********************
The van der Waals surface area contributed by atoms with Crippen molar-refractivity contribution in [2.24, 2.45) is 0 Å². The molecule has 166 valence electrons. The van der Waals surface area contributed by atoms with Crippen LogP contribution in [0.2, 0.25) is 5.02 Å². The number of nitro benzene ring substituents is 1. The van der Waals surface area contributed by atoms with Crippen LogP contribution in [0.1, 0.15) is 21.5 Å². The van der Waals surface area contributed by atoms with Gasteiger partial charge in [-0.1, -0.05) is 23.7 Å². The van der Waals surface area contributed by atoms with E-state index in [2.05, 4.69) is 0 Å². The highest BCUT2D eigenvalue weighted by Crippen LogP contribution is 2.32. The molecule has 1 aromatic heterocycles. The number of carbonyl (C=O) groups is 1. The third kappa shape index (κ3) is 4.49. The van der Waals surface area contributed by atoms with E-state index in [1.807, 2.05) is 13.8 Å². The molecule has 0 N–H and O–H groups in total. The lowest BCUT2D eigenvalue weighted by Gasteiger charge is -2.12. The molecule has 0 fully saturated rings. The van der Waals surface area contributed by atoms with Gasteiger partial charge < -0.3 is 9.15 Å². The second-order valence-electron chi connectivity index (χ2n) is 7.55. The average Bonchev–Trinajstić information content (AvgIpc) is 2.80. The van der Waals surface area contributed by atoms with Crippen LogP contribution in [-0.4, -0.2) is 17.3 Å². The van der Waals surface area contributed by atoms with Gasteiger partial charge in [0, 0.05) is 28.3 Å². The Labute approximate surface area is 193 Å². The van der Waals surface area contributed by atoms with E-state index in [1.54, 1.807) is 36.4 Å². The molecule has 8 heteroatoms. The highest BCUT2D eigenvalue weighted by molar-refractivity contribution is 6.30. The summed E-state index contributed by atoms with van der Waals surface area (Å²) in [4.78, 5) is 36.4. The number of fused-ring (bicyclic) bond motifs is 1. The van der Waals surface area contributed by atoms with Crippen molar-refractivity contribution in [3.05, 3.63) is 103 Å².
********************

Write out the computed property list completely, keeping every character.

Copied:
The van der Waals surface area contributed by atoms with Crippen molar-refractivity contribution in [2.24, 2.45) is 0 Å². The molecule has 166 valence electrons. The van der Waals surface area contributed by atoms with Crippen LogP contribution in [0.2, 0.25) is 5.02 Å². The number of nitro benzene ring substituents is 1. The van der Waals surface area contributed by atoms with Crippen LogP contribution in [0.1, 0.15) is 21.5 Å². The van der Waals surface area contributed by atoms with Gasteiger partial charge in [-0.1, -0.05) is 23.7 Å². The van der Waals surface area contributed by atoms with E-state index in [2.05, 4.69) is 0 Å². The highest BCUT2D eigenvalue weighted by Crippen LogP contribution is 2.32. The molecule has 1 aromatic heterocycles. The number of carbonyl (C=O) groups is 1. The third kappa shape index (κ3) is 4.49. The van der Waals surface area contributed by atoms with E-state index in [1.807, 2.05) is 13.8 Å². The molecule has 0 N–H and O–H groups in total. The lowest BCUT2D eigenvalue weighted by Gasteiger charge is -2.12. The molecule has 0 fully saturated rings. The van der Waals surface area contributed by atoms with Gasteiger partial charge < -0.3 is 9.15 Å². The second-order valence-electron chi connectivity index (χ2n) is 7.55. The average Bonchev–Trinajstić information content (AvgIpc) is 2.80. The van der Waals surface area contributed by atoms with Crippen LogP contribution in [-0.4, -0.2) is 17.3 Å². The van der Waals surface area contributed by atoms with Gasteiger partial charge in [0, 0.05) is 28.3 Å². The Labute approximate surface area is 193 Å². The van der Waals surface area contributed by atoms with E-state index in [1.54, 1.807) is 36.4 Å². The molecule has 8 heteroatoms. The highest BCUT2D eigenvalue weighted by molar-refractivity contribution is 6.30. The summed E-state index contributed by atoms with van der Waals surface area (Å²) in [4.78, 5) is 36.4. The number of fused-ring (bicyclic) bond motifs is 1. The van der Waals surface area contributed by atoms with Crippen molar-refractivity contribution in [3.05, 3.63) is 103 Å².